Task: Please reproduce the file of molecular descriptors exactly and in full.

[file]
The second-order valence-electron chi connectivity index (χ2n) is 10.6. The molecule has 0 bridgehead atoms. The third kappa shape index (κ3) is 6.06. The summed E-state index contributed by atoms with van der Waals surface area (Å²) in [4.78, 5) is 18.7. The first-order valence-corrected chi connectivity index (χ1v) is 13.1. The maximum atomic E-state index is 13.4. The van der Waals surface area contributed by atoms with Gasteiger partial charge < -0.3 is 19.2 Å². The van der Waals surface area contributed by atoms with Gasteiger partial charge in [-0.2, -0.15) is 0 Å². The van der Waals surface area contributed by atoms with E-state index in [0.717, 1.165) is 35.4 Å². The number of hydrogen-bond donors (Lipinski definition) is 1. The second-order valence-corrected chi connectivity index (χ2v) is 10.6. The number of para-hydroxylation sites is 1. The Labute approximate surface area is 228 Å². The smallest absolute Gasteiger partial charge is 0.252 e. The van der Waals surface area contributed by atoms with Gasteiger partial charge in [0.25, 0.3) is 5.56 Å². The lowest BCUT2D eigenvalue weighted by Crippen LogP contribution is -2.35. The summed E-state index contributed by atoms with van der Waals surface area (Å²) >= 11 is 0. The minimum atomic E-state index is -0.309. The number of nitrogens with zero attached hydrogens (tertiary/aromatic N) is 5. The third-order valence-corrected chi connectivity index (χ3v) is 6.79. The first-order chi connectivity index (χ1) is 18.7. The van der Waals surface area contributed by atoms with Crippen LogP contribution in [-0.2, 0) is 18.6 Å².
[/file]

The second-order valence-electron chi connectivity index (χ2n) is 10.6. The molecule has 0 bridgehead atoms. The third kappa shape index (κ3) is 6.06. The summed E-state index contributed by atoms with van der Waals surface area (Å²) in [4.78, 5) is 18.7. The first-order valence-corrected chi connectivity index (χ1v) is 13.1. The maximum atomic E-state index is 13.4. The van der Waals surface area contributed by atoms with Gasteiger partial charge < -0.3 is 19.2 Å². The van der Waals surface area contributed by atoms with Gasteiger partial charge in [-0.2, -0.15) is 0 Å². The van der Waals surface area contributed by atoms with E-state index in [0.717, 1.165) is 35.4 Å². The number of hydrogen-bond donors (Lipinski definition) is 1. The second-order valence-corrected chi connectivity index (χ2v) is 10.6. The number of para-hydroxylation sites is 1. The Labute approximate surface area is 228 Å². The smallest absolute Gasteiger partial charge is 0.252 e. The van der Waals surface area contributed by atoms with Gasteiger partial charge in [0.25, 0.3) is 5.56 Å². The lowest BCUT2D eigenvalue weighted by Crippen LogP contribution is -2.35. The summed E-state index contributed by atoms with van der Waals surface area (Å²) >= 11 is 0. The minimum atomic E-state index is -0.309. The number of nitrogens with zero attached hydrogens (tertiary/aromatic N) is 5. The third-order valence-corrected chi connectivity index (χ3v) is 6.79. The first-order chi connectivity index (χ1) is 18.7. The van der Waals surface area contributed by atoms with Crippen LogP contribution in [-0.2, 0) is 18.6 Å².